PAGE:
The one habit that could improve your life. (validation.)


By Angelica Shiels Psy.D.

Okay, so anyone who has read my blog or done therapy with me already knows that my favorite “therapy tool,” isn’t really a tool at all; It’s just a simple way of thinking:


What is validation, you ask?  Validation is simply acknowledging that a person’s feelings or behaviors are understandable. In other words, it makes sense that a person feels and behaves in the way that (s)he feels and behaves.  Validation does not require offering approval; it simply requires offering understanding.

Validation, like radical acceptance, is a hard habit for some to form, but can truly be transformative.

People who tend to be “internalizers,” or who channel their stress and “icky” experiences onto themselves, would do well to practice the art of validating their own feelings and behaviors.  Learning to validate yourself can stave off all kinds of barriers to emotional well-being including shame, depression, anxiety, and low self esteem.

People who tend to be “externalizers,” or who channel their stress and “icky” experiences onto other people– who are more likely to be blaming, aggressive, and acting-out– would do well to practice the art of validating the feelings and behaviors of others.  Learning to validate others can stave off all kinds of barriers to relationship well-being such as misunderstandings, disconnection, unnecessary criticism, and defensiveness.

In general, internalizers are more likely to voluntarily seek out therapy (or read a self-helpy psychology blog), whereas externalizers tend to seek out therapy when a loved one (or the court) mandates it.  So I am going to provide an in-depth example of self-validation.

(I am feeling particularly crunched for time as my kids are about to wake up from nap, so I will spare you one of my famously horrible cartoons. And yes, it makes sense that you are beside yourself with disappointment.  I can understand how my depriving you of a mangled depiction of a dude named Milton would prompt a melancholy sigh, along with the formation of a tiny tear in the corner of one of your eyes.) :

Validating of self: It makes sense that this morning I raised my voice with my oldest child and hastily sent him off to school with a disgusting plain jelly sandwich for his lunch.  It is understandable that my patience would be fried as I am currently sick, and two out of three of my kids are sick with something that makes them so miserable they don’t sleep at night and whine and scream all day.

Not validating of self:  WTF is wrong with you?  You are a horrible mom.  Weren’t you just reading an article on how bad it is to yell at your kid, and then you turn around and do it?

Why is validation good in this case?  Validating stops the cycle of self-deprecation-paralysis– the cycle that, when you feel like such a failing loser, causes you to either stop trying to do better, or keep messing up as a consequence of your insecurity/uneasiness.  Validating yourself “creates the space,” or creates the calm and matter-of-fact mindset (with no self-defensiveness or self-loathing) to be able to correct course, get back on the horse, and try again.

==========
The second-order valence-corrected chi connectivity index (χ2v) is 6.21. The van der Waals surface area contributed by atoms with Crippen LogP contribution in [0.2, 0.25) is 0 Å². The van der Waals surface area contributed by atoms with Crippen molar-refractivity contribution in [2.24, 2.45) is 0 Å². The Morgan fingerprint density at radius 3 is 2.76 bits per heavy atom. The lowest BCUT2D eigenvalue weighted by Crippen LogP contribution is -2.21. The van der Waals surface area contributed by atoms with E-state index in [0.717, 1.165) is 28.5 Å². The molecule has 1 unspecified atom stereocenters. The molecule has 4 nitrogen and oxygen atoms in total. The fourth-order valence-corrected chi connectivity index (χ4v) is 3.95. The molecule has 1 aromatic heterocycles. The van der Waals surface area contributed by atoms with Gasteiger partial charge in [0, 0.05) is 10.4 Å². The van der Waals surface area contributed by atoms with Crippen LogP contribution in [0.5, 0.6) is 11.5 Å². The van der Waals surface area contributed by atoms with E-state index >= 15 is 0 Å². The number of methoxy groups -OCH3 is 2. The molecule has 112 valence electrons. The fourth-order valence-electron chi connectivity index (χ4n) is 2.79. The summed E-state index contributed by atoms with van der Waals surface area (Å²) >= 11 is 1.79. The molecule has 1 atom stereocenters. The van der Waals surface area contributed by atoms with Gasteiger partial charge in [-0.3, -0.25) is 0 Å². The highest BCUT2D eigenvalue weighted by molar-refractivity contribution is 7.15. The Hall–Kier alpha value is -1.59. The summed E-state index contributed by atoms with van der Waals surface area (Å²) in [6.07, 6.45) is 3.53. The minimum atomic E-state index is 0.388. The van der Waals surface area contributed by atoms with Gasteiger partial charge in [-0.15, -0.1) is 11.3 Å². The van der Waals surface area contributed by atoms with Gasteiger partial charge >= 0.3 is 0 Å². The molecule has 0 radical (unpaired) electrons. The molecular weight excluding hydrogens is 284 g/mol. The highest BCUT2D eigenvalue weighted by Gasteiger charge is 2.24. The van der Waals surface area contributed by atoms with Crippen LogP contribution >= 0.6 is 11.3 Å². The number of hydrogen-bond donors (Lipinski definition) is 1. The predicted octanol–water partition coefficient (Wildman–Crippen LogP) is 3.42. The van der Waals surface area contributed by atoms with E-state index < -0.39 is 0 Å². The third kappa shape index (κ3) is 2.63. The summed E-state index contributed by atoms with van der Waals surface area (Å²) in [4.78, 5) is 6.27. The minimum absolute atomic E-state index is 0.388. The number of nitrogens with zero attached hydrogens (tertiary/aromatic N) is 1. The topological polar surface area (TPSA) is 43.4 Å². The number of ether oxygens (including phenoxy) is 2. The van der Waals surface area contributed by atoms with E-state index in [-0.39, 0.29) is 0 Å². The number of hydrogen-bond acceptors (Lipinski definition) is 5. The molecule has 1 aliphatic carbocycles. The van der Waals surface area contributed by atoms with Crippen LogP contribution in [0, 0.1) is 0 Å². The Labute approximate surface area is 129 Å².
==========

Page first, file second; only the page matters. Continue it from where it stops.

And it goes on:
As a result of my validation, in my example, I felt empowered and motivated to spend some time snuggling with my son with renewed attention to my patience level.  If I would have gotten stuck in the “invalidating” thought process, I would have probably remained irritable and slightly depressed, and likely would have used the first part of naptime to sneak a half gallon of ice cream instead of reading stories with my son. Chronic invalidation of self can lead to depression, and in many cases, it is a paralyzing depression deprived of all motivation.

Validating buzz words:  It makes sense… I can see how you… I can see why you…. It is understandable that I…. Mhm… I hear ya…. I can see that. (I must say “I can see that” a thousand times a day, and I’m not lying.  I really can see how it would be infuriating to have your little brother wipe his booger on you. Now slowly step away from me without touching anything please.)

Invalidating buzz words:  I should…You should….Yah, but…. Are you serious?…You/I shouldn’t feel that way… How could you/I do that?… Why would I/you think/do that?…

The last time my husband said, “Why would you be stressed out? You have no reason to feel that way,”  I promptly wrote him a script on a post-it note of what he should have said. And, of course, I validated his invalidation: “Oh, sweet husband of mine, I can see how you would not have thought that was an offensively fucked-up thing to say…”


I encourage using the sophisticated art of “the compassionate white lie sprinkled with shameless flattery.” Also, post-its.

Anyway, I hope that motivates you all to stop and consider validation the next time the opportunity arises.  However, it is understandable if you don’t because you are still so saddened by my lack of cartoon in this post.


Wanna learn more about the behavior of validation and even learn the skills of empathy and compassion? And wanna know why and how all of these ways of thinking just might improve your well-being and your life?  Check out this book.

In the meantime, be sure to check out my facebook page, and message me if you would like your couples/kids/psychology questions answered anonymously on my blog!







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